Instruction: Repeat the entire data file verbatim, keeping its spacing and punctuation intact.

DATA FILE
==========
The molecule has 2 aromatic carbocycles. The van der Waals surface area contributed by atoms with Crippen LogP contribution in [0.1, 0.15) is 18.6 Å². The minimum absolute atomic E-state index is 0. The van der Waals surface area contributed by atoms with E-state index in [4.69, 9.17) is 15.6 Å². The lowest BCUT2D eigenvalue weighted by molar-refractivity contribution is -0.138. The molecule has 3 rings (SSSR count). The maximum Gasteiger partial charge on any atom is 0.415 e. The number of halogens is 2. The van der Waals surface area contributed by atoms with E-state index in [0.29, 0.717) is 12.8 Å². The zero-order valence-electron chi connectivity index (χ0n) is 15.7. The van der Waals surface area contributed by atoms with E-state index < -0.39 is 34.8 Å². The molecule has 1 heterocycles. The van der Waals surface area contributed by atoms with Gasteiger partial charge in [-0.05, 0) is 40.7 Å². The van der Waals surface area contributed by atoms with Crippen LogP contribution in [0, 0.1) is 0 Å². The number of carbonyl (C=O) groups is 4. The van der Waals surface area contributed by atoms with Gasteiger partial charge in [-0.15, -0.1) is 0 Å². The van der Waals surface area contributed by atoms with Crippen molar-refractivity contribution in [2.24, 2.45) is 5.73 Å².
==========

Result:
The molecule has 2 aromatic carbocycles. The van der Waals surface area contributed by atoms with Crippen LogP contribution in [0.1, 0.15) is 18.6 Å². The minimum absolute atomic E-state index is 0. The van der Waals surface area contributed by atoms with E-state index in [4.69, 9.17) is 15.6 Å². The lowest BCUT2D eigenvalue weighted by molar-refractivity contribution is -0.138. The molecule has 3 rings (SSSR count). The maximum Gasteiger partial charge on any atom is 0.415 e. The number of halogens is 2. The van der Waals surface area contributed by atoms with E-state index in [0.29, 0.717) is 12.8 Å². The zero-order valence-electron chi connectivity index (χ0n) is 15.7. The van der Waals surface area contributed by atoms with E-state index < -0.39 is 34.8 Å². The molecule has 1 heterocycles. The van der Waals surface area contributed by atoms with Gasteiger partial charge in [-0.05, 0) is 40.7 Å². The van der Waals surface area contributed by atoms with Crippen LogP contribution in [0, 0.1) is 0 Å². The number of carbonyl (C=O) groups is 4. The van der Waals surface area contributed by atoms with Gasteiger partial charge in [-0.15, -0.1) is 0 Å². The van der Waals surface area contributed by atoms with Crippen molar-refractivity contribution in [2.24, 2.45) is 5.73 Å².